Available courses

CHEM 130 is the first semester of a two semester sequence designed for students intending to major in science and engineering. The lecture course covers classical/modern chemistry, with applications, in stoichiometry and classical atomic theory of chemistry, periodic properties, gas laws, modern quantum theory of atomic and molecular structure and periodic properties, thermochemistry, liquids and solids, and solution chemistry. The laboratory introduces experimental chemistry with examples from all areas of chemistry.

This course is a continuation of CHEM 130. Theory and techniques of elementary physical chemistry are stressed. Emphasis is placed on the dynamics of chemical change using thermodynamics and reaction kinetics as the major tools. A thorough treatment of equilibrium is given, with many examples of acid/base, buffer, solubility, and complex ions. Entropy and free energy, electrochemistry, coordination compounds and a brief introduction to organic chemistry and nuclear chemistry are presented. Various analytical techniques used in modern chemistry are introduced. Descriptive chemistry of representative metallic and nonmetallic elements is included. The laboratory introduces experimental chemistry with examples from areas of kinetics, equilibrium, acid/base and buffer preparation, differential titration, electrochemistry, and qualitative analysis. Modern instrumental methods are used in some exercises.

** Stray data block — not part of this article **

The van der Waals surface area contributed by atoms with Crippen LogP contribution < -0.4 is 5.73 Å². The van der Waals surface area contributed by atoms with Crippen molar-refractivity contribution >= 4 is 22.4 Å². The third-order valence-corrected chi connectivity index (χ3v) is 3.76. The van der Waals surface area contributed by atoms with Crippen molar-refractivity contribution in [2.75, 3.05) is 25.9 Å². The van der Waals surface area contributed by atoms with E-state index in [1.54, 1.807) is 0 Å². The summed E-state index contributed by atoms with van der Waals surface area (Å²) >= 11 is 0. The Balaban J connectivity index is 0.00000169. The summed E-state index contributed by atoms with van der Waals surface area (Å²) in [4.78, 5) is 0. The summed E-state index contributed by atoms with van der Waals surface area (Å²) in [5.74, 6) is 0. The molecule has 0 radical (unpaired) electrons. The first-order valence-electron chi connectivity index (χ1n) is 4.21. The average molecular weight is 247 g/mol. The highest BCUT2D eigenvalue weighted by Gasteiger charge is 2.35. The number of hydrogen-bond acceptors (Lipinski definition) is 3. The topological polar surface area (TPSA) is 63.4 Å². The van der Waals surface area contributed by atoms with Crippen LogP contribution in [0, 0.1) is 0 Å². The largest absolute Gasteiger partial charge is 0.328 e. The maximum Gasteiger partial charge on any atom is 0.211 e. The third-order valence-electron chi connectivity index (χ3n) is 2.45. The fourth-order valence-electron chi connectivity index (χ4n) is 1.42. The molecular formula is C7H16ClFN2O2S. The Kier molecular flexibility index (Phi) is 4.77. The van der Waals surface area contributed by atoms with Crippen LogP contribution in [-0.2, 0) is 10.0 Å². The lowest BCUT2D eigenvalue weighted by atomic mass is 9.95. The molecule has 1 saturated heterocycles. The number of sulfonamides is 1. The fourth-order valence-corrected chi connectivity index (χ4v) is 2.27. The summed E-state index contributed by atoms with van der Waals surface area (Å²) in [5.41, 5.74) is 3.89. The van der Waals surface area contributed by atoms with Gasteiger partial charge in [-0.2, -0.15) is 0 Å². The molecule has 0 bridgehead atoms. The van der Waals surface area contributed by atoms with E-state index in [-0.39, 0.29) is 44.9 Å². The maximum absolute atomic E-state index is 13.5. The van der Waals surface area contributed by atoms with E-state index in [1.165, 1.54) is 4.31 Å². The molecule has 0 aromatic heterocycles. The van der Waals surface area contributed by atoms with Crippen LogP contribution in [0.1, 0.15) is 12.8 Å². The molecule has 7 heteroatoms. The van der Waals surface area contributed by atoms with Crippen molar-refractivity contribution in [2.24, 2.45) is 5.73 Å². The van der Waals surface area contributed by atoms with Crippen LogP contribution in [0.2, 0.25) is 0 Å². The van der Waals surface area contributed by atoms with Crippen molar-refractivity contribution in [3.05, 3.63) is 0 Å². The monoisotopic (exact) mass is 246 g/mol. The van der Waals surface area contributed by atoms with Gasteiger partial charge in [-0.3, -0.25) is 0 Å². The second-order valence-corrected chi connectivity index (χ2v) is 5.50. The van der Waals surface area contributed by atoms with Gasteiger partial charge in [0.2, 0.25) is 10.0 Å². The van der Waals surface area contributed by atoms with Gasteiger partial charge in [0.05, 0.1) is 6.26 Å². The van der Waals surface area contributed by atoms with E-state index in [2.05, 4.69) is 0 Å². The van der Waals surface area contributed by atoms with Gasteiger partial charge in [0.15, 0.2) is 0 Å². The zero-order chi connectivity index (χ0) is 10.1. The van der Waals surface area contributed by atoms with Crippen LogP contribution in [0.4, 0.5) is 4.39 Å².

This course, the first of a two-semester sequence, provides a rigorous introduction to the practical and theoretical aspects of organic chemistry. Several topics will be explored in depth, including molecular structure and hybridization, applications of acid/base theory to organic compounds, stereochemistry, alkanes, alkenes, alkynes, dienes, substitution and elimination reactions, and spectroscopic methods of analysis (e.g. IR, UV/VIS, NMR). Particular emphasis will be placed on thermodynamic and kinetic aspects of reactions and detailed examination of reaction mechanisms. Laboratory exercises are designed to provide students with a solid foundation in the essential techniques of organic chemistry, including the determination of melting points, thin-layer and column chromatography, extraction, distillation, and spectroscopic analysis of products. This course is appropriate for students majoring in chemistry, biological sciences, and chemical engineering, and satisfies the admissions requirements for medical, dental, veterinary, and other health-related graduate programs.